Net Neutrality: What Does It Mean For Libraries?

iStudent Blog

Published: January 29, 2018

With the Federal Communications Commission’s recent decision to repeal net neutrality, what exactly does this mean and how does it impact libraries? As aspiring information professionals, it’s important for iSchool students to understand this issue and its potential influence on the future of libraries. I did some research to learn more and summarized the key points for you below.

What is it?
According to the American Library Association, “Network neutrality is the concept of online non-discrimination. It is the principle that consumers and citizens should be free to get access to—or to provide—the Internet content and services they wish, and that consumer access should not be regulated based on the nature or source of that content or service.” Up until the end of last year, the Internet was treated essentially the same as other public utilities, such as water, electricity, etc. Another term you have probably come across is “open Internet,” which is the concept that information on the web should be equally available, free from the financial motivation of Internet Service Providers (ISPs).

What Changed?
The Restoring Internet Freedom initiative was passed by the FCC on December 14, 2017. This restored the previous “light touch regulatory framework” that had been in place up until 2015 for nearly 20 years. The FCC believes that the framework will restore “a favorable climate for network investment [which is] key to closing the digital divide, spurring competition and innovation that benefits consumers.”

At this point we do not know exactly what ISPs will do in this deregulated environment. It’s possible that they may charge a premium for access to a priority lane, meaning those who pay more will get their content delivered faster. With a priority lane inevitably comes a slow lane for those that cannot afford to pay or do not want to. ISPs could also theoretically block content or favor their own content.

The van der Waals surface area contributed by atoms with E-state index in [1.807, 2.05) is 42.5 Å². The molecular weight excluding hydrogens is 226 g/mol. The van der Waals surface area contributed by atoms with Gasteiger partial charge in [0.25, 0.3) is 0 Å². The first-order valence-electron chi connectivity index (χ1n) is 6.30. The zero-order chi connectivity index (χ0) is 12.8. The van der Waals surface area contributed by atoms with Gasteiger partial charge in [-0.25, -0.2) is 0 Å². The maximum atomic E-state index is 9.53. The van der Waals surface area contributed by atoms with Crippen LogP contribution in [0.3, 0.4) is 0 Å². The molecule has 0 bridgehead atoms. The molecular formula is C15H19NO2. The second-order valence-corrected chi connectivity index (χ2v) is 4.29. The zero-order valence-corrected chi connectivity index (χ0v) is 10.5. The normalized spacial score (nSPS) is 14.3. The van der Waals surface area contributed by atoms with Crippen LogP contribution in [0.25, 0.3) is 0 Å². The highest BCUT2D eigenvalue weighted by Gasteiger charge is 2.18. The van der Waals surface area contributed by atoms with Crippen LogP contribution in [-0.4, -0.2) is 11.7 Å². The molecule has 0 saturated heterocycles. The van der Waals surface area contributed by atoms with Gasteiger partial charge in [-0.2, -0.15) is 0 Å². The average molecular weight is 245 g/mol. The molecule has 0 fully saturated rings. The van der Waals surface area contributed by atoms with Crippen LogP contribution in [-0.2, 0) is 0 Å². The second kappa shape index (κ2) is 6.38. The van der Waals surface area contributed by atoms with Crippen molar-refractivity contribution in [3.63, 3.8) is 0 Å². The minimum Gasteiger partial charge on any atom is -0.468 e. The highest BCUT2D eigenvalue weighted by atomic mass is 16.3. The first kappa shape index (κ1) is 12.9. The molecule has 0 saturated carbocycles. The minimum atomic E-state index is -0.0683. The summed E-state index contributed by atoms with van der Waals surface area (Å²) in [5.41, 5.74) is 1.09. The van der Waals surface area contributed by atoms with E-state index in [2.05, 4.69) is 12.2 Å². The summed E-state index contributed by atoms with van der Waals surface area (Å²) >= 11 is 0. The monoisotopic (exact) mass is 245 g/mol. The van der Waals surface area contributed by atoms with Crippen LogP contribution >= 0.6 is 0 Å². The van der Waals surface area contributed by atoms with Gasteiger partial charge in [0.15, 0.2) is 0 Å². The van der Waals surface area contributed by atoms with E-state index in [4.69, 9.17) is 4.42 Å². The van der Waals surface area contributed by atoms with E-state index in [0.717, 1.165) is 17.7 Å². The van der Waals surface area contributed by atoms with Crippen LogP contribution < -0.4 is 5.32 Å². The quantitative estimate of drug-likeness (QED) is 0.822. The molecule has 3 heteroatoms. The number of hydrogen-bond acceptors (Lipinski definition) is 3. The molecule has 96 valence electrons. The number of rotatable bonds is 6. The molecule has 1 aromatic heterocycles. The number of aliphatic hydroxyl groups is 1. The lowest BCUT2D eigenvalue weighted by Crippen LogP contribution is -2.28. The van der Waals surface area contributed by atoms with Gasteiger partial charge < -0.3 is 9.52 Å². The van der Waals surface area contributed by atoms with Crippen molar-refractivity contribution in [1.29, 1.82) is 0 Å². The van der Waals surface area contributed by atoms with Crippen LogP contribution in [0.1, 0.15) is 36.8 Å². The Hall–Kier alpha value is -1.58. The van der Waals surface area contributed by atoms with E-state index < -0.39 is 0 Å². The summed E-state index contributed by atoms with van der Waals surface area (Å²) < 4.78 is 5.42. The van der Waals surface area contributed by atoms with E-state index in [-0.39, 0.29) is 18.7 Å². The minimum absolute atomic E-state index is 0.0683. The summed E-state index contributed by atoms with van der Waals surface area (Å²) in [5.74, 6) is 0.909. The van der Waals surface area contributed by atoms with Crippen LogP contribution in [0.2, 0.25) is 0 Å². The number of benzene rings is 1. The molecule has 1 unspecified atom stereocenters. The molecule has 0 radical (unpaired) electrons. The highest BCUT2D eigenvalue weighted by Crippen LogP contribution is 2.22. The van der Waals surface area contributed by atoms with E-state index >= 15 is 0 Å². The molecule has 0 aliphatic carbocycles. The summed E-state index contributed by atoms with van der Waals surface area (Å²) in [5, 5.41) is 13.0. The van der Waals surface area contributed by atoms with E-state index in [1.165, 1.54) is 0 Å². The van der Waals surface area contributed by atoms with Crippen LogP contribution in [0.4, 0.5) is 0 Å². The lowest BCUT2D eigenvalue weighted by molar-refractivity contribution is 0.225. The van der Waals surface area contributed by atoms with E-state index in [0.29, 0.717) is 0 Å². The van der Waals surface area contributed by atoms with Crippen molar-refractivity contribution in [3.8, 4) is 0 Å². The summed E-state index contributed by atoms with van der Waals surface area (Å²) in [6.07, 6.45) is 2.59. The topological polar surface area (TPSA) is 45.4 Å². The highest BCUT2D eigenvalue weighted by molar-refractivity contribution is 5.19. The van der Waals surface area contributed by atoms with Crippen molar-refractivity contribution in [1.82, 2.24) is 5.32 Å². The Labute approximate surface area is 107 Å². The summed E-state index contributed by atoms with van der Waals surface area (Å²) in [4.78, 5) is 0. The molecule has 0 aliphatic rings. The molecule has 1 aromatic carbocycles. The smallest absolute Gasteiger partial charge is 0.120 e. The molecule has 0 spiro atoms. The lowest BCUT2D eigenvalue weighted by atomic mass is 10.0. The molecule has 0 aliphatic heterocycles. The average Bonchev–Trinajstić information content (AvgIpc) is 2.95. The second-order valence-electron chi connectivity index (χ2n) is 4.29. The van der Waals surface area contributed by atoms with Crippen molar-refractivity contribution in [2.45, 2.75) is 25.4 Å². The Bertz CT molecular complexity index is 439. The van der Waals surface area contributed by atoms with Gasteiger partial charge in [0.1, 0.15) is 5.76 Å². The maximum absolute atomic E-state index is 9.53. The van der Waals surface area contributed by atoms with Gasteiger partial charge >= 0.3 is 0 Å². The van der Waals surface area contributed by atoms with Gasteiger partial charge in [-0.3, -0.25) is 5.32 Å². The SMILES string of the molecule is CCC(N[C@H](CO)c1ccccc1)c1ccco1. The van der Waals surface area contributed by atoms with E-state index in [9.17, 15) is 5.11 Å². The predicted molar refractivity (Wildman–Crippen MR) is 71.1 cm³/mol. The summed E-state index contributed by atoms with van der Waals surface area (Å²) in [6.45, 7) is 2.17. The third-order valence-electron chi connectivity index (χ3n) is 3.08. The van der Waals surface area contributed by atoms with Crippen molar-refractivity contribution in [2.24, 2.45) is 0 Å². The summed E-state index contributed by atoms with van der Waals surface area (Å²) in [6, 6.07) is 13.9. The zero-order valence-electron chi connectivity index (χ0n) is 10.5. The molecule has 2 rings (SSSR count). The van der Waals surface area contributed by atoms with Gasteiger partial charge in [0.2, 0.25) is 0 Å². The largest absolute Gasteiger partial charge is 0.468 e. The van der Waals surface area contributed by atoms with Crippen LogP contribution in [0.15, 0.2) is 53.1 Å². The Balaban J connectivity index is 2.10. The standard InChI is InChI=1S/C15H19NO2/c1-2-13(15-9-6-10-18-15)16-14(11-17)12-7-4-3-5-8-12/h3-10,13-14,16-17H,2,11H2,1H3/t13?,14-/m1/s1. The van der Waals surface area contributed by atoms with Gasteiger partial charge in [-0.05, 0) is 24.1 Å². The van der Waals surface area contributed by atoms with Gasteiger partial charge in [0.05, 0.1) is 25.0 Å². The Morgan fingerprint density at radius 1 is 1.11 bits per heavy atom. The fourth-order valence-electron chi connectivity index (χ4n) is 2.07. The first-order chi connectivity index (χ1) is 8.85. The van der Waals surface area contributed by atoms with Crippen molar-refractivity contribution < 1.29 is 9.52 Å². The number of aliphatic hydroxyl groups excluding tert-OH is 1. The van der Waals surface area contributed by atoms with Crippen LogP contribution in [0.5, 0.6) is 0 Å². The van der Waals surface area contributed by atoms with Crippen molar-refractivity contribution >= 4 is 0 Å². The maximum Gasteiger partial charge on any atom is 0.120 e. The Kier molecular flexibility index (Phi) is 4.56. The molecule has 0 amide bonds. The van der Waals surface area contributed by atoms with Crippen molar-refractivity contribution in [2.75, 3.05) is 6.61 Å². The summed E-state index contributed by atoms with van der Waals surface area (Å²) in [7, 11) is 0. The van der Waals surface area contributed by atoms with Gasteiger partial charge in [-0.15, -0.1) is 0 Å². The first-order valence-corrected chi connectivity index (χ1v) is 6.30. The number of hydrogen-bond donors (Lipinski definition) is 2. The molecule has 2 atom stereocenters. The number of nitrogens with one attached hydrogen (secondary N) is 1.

Why Does it Matter to Libraries?
As advocates for intellectual freedom and champions of First Amendment rights, librarians promote Internet accessibility for all. That’s why the majority of librarians are concerned about the repeal. As Krista Cox of Association of Research Libraries stated, “An open Internet is the bedrock of equitable access to information.” People use the Internet in libraries to apply for jobs, access primary source materials, do homework, and many other reasons. Videos and other media rich content would take longer to load in the “slow lane” which could have a big impact on the user’s experience. Libraries also provide virtual services that could be affected. Many libraries are already operating on a tight budget and cannot afford to pay more.

Now What?
21 U.S. state Attorneys General have filed a lawsuit to challenge the decision. However, according to CNET, it seems unlikely that this will succeed. Either way, it won’t happen overnight, requiring the support of the Senate, House and President. Where do you stand on the matter? Feel free to share your thoughts in the comments.